“To the river! To the river!” people shouted, heading downhill to the Tiber. In the fear and confusion, some took off empty-handed, realizing only when they reached the riverbank that they had nothing to carry water in. Others brought enormous jars that, when filled with water, proved too heavy for their strength; halfway up the hill, they dropped them, weeping with grief and frustration.

In the midst of this chaos, Leo stood before the doors of St. Peter, as solid and immovable as the stones of the great basilica itself. People took heart from his presence. As long as their Lord Pope was here, all was not lost; there was still hope. So they kept battling the flames that moved forward inexorably as a tide, driving the line of sweating, straining firefighters relentlessly backwards.

To the right of the basilica, the library of the monastery of St. Martin was aflame; scraps of flaming parchment blew out the open windows and, borne by the wind, landed on the roof of St. Peter’s.

Arighis tugged at Leo’s sleeve. “You must leave now, Holiness, while there’s still time.”

Ignoring him, Leo continued praying.

I’ll call the guards, Arighis thought desperately. I’ll have them carry him off by force. As vicedominus he had the authority to do so. He hovered in tortured indecision. Could he bring himself to defy the Apostolic One, even to save him?

He spied the danger coming before anyone else. A great piece of silken altar cloth blew out through the burning walls of the monastery in a curling rope of fire. The wind caught it, straightening it into a blazing arrow headed straight for Leo.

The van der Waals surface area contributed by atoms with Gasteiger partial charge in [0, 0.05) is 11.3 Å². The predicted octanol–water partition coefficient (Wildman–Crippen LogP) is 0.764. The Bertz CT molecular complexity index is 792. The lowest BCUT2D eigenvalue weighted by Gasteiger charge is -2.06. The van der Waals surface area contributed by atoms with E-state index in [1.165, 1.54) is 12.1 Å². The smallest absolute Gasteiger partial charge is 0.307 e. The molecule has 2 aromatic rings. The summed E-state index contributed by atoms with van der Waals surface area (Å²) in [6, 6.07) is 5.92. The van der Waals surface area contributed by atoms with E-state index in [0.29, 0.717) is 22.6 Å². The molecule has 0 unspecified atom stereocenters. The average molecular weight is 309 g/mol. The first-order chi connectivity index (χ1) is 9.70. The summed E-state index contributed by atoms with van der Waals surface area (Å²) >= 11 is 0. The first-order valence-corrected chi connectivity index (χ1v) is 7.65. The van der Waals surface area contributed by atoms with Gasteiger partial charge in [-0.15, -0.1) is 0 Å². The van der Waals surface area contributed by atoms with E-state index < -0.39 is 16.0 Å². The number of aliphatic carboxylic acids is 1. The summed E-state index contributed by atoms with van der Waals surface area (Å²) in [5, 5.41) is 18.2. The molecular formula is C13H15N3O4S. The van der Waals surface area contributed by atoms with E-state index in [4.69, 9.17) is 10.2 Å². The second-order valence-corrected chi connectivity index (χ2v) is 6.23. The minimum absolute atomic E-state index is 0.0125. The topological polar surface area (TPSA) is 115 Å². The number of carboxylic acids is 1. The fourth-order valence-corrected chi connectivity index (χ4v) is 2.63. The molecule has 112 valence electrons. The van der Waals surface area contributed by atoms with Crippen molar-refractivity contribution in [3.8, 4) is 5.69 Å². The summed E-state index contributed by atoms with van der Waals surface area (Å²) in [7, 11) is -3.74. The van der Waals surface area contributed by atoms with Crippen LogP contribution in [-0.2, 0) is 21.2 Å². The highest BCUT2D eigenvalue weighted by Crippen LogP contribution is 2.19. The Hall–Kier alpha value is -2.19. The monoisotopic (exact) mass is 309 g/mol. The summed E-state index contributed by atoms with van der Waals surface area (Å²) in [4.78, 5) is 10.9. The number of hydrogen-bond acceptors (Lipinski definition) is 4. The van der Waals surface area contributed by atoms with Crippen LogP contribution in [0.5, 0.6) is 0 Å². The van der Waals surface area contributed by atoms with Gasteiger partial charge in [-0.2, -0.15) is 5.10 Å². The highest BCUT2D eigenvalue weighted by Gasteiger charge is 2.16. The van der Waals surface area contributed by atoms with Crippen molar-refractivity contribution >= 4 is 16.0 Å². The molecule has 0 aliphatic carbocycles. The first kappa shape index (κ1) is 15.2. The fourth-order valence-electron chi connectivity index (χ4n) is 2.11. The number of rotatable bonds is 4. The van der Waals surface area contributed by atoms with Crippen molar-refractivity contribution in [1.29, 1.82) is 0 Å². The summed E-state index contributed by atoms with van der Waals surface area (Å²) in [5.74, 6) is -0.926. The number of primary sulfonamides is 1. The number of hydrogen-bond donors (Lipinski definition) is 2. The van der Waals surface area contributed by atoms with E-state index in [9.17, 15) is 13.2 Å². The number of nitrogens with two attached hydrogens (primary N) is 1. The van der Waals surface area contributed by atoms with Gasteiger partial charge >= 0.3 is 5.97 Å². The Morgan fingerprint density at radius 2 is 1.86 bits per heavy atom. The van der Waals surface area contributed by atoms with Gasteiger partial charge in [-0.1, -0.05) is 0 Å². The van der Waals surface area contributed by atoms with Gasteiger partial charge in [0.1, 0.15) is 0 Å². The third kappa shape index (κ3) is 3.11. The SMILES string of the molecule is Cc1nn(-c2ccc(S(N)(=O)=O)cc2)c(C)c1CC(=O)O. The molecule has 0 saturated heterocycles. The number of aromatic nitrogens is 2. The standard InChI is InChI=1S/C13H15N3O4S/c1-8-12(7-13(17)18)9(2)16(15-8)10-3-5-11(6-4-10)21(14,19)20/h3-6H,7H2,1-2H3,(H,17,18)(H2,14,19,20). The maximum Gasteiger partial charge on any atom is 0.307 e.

Arighis hurled himself at Leo and pushed him out of the way. A moment later, the altar cloth slapped Arighis full in the face, searing his eyes, wrapping itself around his head and body in a white-hot caress. In an instant, his clothes and hair were on fire.

Blind and deafened by the flames, he ran leaping down the basilica steps until his legs gave way and he fell. In the last terrible moments while his body burned but his brain remained sharply aware, Arighis suddenly understood: this was his destiny, this the sacrificial moment toward which his entire life had been directed.

“Christ Jesus!” he screamed as the unspeakable pain pierced through to his heart.

THE cloud of smoke lifted a little, and Gerold saw the open door ahead. Beyond it, Joan’s image shimmered in the heated air, her white-gold hair a shining halo in the firelight. With a final effort, Gerold heaved himself and the children upright and lurched through the door.

Joan saw him emerge from the smoky haze and ran toward him. She helped the sobbing children down and held them close to her own body, while her eyes remained fixed on Gerold, who stood swaying, unable to speak or move.

“Thank God,” she said simply.

But the message in her eyes spoke so much more.

THEY left the children in the care of a group of nuns and hurried to the basilica, where Gerold saw at once that the firefighters were stationed in the wrong place; they were battling the blaze at close range.

Gerold took command. He ordered the men to fall back a safe distance and create a firebreak by uprooting bushes, twigs, and everything that would burn, then spading over the grass and watering the earth down.

Seeing the sparks showering down upon the basilica, Joan seized a bucket of water from a passing monk and climbed up onto the roof. Others followed her: two, then four, then ten. They formed a human chain, passing full buckets up from below and returning empty buckets to be filled. Pass, pour, pass, fill, pass, pour, pass, fill—they toiled side by side, arms aching with the effort, clothes and faces smeared with grime, open mouths gasping for breath in the smothering air.

On the ground below them, the fire crept closer, flames slicking across grass that blackened in an instant. Gerold and the men labored desperately to increase the area of the firebreak.

On the steps of the basilica, Leo made the sign of the cross, his face turned imploringly to the heavens. “O Lord God,” he prayed. “Hear us now as we cry out unto Thee!”

The advancing fire reached the break line. The flames swelled, girding to leap forward over the denuded ground. Gerold and his men attacked with more buckets of water. The flames hesitated, drew back hissing angrily, then began to consume themselves.